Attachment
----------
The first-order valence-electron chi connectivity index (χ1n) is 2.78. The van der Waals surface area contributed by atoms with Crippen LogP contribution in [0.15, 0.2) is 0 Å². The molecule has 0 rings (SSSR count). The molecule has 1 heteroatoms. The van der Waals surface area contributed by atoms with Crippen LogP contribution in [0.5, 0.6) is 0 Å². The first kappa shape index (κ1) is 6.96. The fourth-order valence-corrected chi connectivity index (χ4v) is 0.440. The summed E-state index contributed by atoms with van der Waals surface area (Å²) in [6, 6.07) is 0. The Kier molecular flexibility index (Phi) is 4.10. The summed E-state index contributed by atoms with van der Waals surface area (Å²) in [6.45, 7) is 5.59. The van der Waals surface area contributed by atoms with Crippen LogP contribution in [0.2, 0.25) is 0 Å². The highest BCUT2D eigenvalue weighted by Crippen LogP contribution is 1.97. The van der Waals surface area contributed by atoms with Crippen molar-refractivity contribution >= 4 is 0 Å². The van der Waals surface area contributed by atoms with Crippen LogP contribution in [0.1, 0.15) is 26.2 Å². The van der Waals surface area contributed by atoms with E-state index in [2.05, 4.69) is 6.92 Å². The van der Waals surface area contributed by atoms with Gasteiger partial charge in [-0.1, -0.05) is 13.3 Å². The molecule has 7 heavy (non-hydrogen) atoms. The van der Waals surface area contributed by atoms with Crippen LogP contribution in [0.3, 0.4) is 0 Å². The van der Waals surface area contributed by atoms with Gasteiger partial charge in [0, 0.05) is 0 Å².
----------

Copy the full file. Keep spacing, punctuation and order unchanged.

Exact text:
The first-order valence-electron chi connectivity index (χ1n) is 2.78. The van der Waals surface area contributed by atoms with Crippen LogP contribution in [0.15, 0.2) is 0 Å². The molecule has 0 rings (SSSR count). The molecule has 1 heteroatoms. The van der Waals surface area contributed by atoms with Crippen LogP contribution in [0.5, 0.6) is 0 Å². The first kappa shape index (κ1) is 6.96. The fourth-order valence-corrected chi connectivity index (χ4v) is 0.440. The summed E-state index contributed by atoms with van der Waals surface area (Å²) in [6, 6.07) is 0. The Kier molecular flexibility index (Phi) is 4.10. The summed E-state index contributed by atoms with van der Waals surface area (Å²) in [6.45, 7) is 5.59. The van der Waals surface area contributed by atoms with Crippen LogP contribution in [0.2, 0.25) is 0 Å². The highest BCUT2D eigenvalue weighted by Crippen LogP contribution is 1.97. The van der Waals surface area contributed by atoms with Crippen molar-refractivity contribution >= 4 is 0 Å². The van der Waals surface area contributed by atoms with Crippen LogP contribution in [0.1, 0.15) is 26.2 Å². The van der Waals surface area contributed by atoms with E-state index in [2.05, 4.69) is 6.92 Å². The van der Waals surface area contributed by atoms with Gasteiger partial charge in [-0.1, -0.05) is 13.3 Å². The molecule has 7 heavy (non-hydrogen) atoms. The van der Waals surface area contributed by atoms with Crippen LogP contribution in [0.3, 0.4) is 0 Å². The van der Waals surface area contributed by atoms with Gasteiger partial charge in [0, 0.05) is 0 Å².